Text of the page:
An October 26 headline in the Sun, “Beaver pelted to death with a chair,” caused me to sit up and take notice. The ensuing story told us, “A beaver was beaten to death with a chair,” in Wolseley, Saskatchewan.
I am pretty sure that when most of us think of pelting, we think of hurling things. Few of us imagine beating a creature with a chair or other object to be pelting. Of course, I looked it up.
The Sun’s usage is correct if unusual.
In defining the verb, “to pelt,” the OED supplies the first meaning as, “To strike with many or repeated blows (now, with something thrown); to assail with missiles.”
What this definition tells us is that to assail with something thrown is a recent understanding of “to pelt.” To clobber with a stick, or club (or chair), is the original meaning.
Oxford doesn’t suggest “to pelt” as the Sun used it is obsolete, although it isn’t usually employed that way today. In fact, this is the only time I’ve ever encountered such usage.
To pelt, in its meaning of “to strike,” has been in English since 1500. Its origin is unknown.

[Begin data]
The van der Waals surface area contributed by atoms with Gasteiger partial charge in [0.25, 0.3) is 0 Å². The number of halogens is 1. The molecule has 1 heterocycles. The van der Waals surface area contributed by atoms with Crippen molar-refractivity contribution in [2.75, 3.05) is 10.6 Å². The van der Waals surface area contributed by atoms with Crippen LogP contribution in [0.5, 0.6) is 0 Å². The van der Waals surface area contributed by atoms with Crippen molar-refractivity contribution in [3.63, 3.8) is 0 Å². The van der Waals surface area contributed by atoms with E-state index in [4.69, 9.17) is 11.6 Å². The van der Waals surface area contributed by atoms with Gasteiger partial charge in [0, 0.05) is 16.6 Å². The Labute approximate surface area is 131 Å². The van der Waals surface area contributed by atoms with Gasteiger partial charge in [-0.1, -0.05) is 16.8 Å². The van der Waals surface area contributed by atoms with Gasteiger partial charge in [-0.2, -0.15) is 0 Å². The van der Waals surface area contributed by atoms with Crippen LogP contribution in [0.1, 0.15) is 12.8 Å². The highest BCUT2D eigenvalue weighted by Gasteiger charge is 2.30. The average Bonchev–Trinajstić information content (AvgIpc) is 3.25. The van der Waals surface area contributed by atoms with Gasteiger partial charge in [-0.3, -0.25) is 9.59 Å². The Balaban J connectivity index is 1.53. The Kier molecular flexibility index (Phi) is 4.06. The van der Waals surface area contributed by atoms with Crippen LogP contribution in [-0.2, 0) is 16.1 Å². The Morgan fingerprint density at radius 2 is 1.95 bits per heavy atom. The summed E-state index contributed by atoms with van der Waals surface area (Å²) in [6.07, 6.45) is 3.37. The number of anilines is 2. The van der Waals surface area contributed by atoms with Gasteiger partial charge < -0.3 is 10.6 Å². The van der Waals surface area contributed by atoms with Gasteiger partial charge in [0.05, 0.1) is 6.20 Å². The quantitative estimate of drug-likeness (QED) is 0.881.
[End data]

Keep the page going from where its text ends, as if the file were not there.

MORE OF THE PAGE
By 1658, pelt was already used figuratively in the sense of assailing someone with reproaches — that is, to throw out angry words.
A now obsolete meaning is, “an outburst of temper or rage.” Pelt was not used in reference to the beating down of rain, snow, or hail until 1862.
A further obscure meaning of this word is “rubbish; rags; waste.” This understanding of pelt was lost years ago. These days, it is found only in a few English dialects.
Pellet, meaning any small spherical body used as a missile, grew out of pelt. Pellet is now mainly applied to small shot like BB ammunition. Even so, a pellet is defined as, “a small, solid or densely packed ball or mass, as of bread, wax, or medicine.” The world, “pill,” does not originate in pellet.
Unrelated to pelt in the sense we’ve been discussing, is pelt meaning the skin of a beast. Although both pelts came into English vocabulary about the same time, the early 1500s, their origins haven’t been connected.
Pelt, re animal hide, came from the Old French, pellet (animal skin). Some researchers think this pelt is a back-formation from peltry, a Late Middle English term for undressed animal skins.
Back-formation is a grammatical term meaning the creation of a word from an already existent word. The new word is formed by removing rather than by adding an element. Laze from lazy is an example.
Pelt, as it applies to animal hide, has five meanings. These range from the hide of a goat or a sheep where the short wool is still on the skin (1562), to the dead quarry of a hawk (1615), to untanned sheepskin used to form a printer’s inkpad (1683).
The surname, Pelletier, as in Jean Pelletier (1936-2009), mayor of Quebec City for 12 years, originated in Normandy where it referred to a furrier. Pelletiers were among the original French settlers in Canada, having arrived as early as 1641.